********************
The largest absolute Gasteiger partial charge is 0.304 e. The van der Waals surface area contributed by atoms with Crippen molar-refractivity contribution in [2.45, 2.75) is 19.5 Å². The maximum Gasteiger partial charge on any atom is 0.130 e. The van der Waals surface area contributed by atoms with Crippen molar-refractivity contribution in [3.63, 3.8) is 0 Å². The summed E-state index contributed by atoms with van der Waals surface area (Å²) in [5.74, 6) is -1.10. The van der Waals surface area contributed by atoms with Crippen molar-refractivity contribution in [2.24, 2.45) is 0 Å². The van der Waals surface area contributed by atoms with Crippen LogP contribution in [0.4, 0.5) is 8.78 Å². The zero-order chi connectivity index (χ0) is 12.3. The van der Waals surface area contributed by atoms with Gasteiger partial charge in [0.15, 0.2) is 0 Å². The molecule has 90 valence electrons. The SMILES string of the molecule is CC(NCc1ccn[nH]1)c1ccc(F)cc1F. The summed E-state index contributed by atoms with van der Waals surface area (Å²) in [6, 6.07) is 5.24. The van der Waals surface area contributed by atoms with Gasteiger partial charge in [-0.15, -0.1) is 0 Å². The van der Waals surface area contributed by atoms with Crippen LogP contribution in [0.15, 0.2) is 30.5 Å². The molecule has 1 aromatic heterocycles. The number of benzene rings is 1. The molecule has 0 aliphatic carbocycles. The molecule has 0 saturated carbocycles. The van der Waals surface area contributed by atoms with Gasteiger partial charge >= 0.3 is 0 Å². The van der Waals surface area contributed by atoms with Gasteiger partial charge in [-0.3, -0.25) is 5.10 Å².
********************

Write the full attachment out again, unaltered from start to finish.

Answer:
The largest absolute Gasteiger partial charge is 0.304 e. The van der Waals surface area contributed by atoms with Crippen molar-refractivity contribution in [2.45, 2.75) is 19.5 Å². The maximum Gasteiger partial charge on any atom is 0.130 e. The van der Waals surface area contributed by atoms with Crippen molar-refractivity contribution in [3.63, 3.8) is 0 Å². The summed E-state index contributed by atoms with van der Waals surface area (Å²) in [5.74, 6) is -1.10. The van der Waals surface area contributed by atoms with Crippen molar-refractivity contribution in [2.24, 2.45) is 0 Å². The van der Waals surface area contributed by atoms with Crippen LogP contribution in [0.4, 0.5) is 8.78 Å². The zero-order chi connectivity index (χ0) is 12.3. The van der Waals surface area contributed by atoms with Gasteiger partial charge in [0.15, 0.2) is 0 Å². The molecule has 90 valence electrons. The SMILES string of the molecule is CC(NCc1ccn[nH]1)c1ccc(F)cc1F. The summed E-state index contributed by atoms with van der Waals surface area (Å²) in [6, 6.07) is 5.24. The van der Waals surface area contributed by atoms with Gasteiger partial charge in [-0.15, -0.1) is 0 Å². The van der Waals surface area contributed by atoms with Crippen LogP contribution in [0.15, 0.2) is 30.5 Å². The molecule has 1 aromatic heterocycles. The number of benzene rings is 1. The molecule has 0 aliphatic carbocycles. The molecule has 0 saturated carbocycles. The van der Waals surface area contributed by atoms with Gasteiger partial charge >= 0.3 is 0 Å². The van der Waals surface area contributed by atoms with Gasteiger partial charge in [-0.3, -0.25) is 5.10 Å².